Skip to content
All articles
  • All articles
  • About whales & dolphins
  • Create healthy seas
  • End captivity
  • Green Whale
  • Prevent deaths in nets
  • Scottish Dolphin Centre
  • Stop whaling
WDC team at UN Ocean conference

Give the ocean a chance – our message from the UN Ocean Conference

I'm looking out over the River Tejo in Lisbon, Portugal, reflecting on the astounding resilience...
We need whale poo 📷 WDC NA

Whales are our climate allies – meet the scientists busy proving it

At Whale and Dolphin Conservation, we're working hard to bring whales and the ocean into...
Humpback whale underwater

Climate giants – how whales can help save the world

We know that whales, dolphins and porpoises are amazing beings with complex social and family...
Black Sea common dolphins © Elena Gladilina

The dolphin and porpoise casualties of the war in Ukraine

Rare, threatened subspecies of dolphins and porpoises live in the Black Sea along Ukraine's coast....
Minke whale © Ursula Tscherter - ORES

The whale trappers are back with their cruel experiment

Anyone walking past my window might have heard my groan of disbelief at the news...
Boto © Fernando Trujillo

Meet the legendary pink river dolphins

Botos don't look or live like other dolphins. Flamingo-pink all over with super-skinny snouts and...
Risso's dolphin entangled in fishing line and plastic bags - Andrew Sutton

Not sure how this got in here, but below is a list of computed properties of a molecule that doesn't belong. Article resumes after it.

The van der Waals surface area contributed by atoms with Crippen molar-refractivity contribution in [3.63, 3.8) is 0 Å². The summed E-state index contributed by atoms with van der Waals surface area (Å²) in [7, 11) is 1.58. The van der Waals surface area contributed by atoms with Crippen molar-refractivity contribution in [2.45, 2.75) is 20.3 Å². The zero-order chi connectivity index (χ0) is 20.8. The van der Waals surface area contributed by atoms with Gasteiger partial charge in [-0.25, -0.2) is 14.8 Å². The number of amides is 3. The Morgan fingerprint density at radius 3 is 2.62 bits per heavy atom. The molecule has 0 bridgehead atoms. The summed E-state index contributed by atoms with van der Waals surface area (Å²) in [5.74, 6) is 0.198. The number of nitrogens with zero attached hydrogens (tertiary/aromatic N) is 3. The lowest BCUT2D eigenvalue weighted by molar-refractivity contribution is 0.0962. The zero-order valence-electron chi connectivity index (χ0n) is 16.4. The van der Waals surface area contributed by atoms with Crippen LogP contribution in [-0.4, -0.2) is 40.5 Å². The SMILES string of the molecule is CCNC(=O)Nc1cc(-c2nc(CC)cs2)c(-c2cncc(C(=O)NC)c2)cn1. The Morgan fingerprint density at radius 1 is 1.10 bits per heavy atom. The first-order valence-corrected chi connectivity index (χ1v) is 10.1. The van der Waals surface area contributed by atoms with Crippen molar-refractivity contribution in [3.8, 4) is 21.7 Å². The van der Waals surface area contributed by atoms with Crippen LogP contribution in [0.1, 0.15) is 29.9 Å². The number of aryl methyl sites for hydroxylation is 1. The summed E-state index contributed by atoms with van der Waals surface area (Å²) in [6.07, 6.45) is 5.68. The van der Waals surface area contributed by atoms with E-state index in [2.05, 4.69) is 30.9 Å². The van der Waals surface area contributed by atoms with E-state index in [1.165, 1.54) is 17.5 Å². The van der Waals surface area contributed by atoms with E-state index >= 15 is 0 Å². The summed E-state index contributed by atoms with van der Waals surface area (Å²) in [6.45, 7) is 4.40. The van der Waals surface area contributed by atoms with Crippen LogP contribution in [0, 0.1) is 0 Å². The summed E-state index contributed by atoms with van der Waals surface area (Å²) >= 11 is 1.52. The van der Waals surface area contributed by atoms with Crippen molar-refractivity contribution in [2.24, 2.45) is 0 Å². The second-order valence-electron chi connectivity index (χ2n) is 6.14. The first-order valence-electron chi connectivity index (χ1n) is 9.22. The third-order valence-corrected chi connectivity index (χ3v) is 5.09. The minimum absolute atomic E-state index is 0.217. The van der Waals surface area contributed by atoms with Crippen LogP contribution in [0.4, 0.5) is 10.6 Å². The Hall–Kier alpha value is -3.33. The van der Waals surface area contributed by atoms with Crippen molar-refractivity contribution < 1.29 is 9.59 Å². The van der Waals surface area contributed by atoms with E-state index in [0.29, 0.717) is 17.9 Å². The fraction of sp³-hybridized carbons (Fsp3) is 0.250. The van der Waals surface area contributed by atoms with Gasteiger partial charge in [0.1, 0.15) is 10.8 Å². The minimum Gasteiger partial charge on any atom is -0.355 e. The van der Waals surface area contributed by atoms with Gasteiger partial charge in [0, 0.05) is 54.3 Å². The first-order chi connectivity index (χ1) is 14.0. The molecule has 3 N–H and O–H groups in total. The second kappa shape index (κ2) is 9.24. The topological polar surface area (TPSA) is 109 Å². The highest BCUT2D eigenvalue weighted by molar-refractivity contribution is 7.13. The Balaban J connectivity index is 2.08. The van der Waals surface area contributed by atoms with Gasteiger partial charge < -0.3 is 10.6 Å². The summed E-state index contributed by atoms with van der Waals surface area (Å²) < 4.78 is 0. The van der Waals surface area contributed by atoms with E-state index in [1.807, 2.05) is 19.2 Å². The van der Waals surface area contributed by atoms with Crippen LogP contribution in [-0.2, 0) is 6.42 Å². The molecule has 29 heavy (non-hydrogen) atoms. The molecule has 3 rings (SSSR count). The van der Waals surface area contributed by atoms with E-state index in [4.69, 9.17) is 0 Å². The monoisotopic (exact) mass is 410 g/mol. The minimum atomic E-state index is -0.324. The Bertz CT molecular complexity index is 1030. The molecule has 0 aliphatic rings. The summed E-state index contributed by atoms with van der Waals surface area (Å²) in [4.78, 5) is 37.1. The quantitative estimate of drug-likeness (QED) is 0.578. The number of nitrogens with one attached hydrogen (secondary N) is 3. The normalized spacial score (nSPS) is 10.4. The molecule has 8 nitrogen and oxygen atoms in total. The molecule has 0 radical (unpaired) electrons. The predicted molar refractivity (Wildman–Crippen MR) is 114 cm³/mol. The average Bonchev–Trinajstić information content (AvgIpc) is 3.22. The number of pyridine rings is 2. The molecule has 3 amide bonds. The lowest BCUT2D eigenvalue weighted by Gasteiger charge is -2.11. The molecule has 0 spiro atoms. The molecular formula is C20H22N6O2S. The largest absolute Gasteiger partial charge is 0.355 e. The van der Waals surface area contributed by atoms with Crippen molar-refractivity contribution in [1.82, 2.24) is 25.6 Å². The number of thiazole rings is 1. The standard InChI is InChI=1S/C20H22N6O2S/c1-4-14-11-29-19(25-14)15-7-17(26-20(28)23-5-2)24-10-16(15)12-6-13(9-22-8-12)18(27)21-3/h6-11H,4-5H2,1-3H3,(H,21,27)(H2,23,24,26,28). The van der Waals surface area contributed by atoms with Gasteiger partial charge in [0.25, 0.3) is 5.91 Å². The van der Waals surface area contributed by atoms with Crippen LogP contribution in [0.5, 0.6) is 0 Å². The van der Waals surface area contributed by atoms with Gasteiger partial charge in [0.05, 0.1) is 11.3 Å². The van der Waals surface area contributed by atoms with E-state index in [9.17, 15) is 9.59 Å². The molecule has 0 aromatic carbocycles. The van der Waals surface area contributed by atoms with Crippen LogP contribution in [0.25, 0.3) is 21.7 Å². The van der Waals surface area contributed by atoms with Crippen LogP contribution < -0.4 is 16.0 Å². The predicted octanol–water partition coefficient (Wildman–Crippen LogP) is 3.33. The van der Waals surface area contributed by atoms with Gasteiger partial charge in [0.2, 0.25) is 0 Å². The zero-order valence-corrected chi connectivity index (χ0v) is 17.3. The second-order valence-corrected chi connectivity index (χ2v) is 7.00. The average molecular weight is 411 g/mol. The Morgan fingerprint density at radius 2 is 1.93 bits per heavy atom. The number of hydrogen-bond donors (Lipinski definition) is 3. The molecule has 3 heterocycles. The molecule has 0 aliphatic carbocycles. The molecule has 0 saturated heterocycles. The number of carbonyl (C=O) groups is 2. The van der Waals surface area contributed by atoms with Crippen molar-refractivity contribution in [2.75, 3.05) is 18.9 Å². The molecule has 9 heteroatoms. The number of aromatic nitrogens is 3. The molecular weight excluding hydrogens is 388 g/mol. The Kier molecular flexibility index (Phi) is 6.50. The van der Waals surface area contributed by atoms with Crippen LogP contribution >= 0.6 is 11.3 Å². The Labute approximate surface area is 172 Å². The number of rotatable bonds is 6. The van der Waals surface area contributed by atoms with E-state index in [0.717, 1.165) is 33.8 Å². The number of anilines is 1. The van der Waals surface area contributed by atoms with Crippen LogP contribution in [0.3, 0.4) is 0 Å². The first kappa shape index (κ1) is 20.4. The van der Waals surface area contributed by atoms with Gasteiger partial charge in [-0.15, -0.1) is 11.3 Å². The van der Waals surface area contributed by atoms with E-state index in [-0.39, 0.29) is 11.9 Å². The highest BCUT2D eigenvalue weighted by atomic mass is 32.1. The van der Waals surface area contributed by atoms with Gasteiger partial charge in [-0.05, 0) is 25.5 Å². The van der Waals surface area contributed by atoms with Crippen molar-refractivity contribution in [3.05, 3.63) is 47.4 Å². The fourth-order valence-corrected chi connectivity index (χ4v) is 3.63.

The ocean is awash with plastic – can we ever clean it up?

You've seen pictures of plastic litter accumulating on beaches or marine wildlife swimming through floating...
Fin whale

Is this the beginning of the end for whaling off Iceland?

I'm feeling cautiously optimistic after Iceland's Fisheries Minister Svandís Svavarsdóttir wrote that there is little...

Voice for change comes from within whalers' camp

I’m delighted to read the brave and enlightened comments of Birna Bjork Arnadottir, granddaughter of one of the founders of Hvalur hf and a company shareholder, who has broken rank to speak out publicly against whaling.  In a recent newspaper article, she describes how she once supported whaling but is no longer persuaded by the ‘whales eat fish’ argument often peddled by the whalers as a justification for their activities.  

She also makes a more direct attack on Hvalur hf head, Kristjan Loftsson, questioning the wisdom or necessity of killing fin whales, given that the market in Japan has been poor and much of the meat is left sitting in freezers.  She notes that environmental groups (including WDC of course) have helped close the market for whale meat dog treats in Asia and speculates that young people in Japan may no longer have much appetite for whale meat.

In a quite remarkable piece, Birna expresses her amazement that Hvalur may resume  whaling when the practice has fallen out of favour with the rest of the world. Her concern is that greater interests may be sacrificed since those countries Iceland most relies upon for trade are opposed to whaling.

She ends by making clear that one man alone – Kristjan Loftsson – can make the decision whether to kill fin whales or not and expresses the hope that he might instead plough funds into other business opportunities.

When a voice from within the Hvalur camp states so clearly that whaling is part of Iceland’s past rather than its future, Mr Loftsson would surely do well to pay heed.

You can read Birna Bjork Arnadottir’s original comments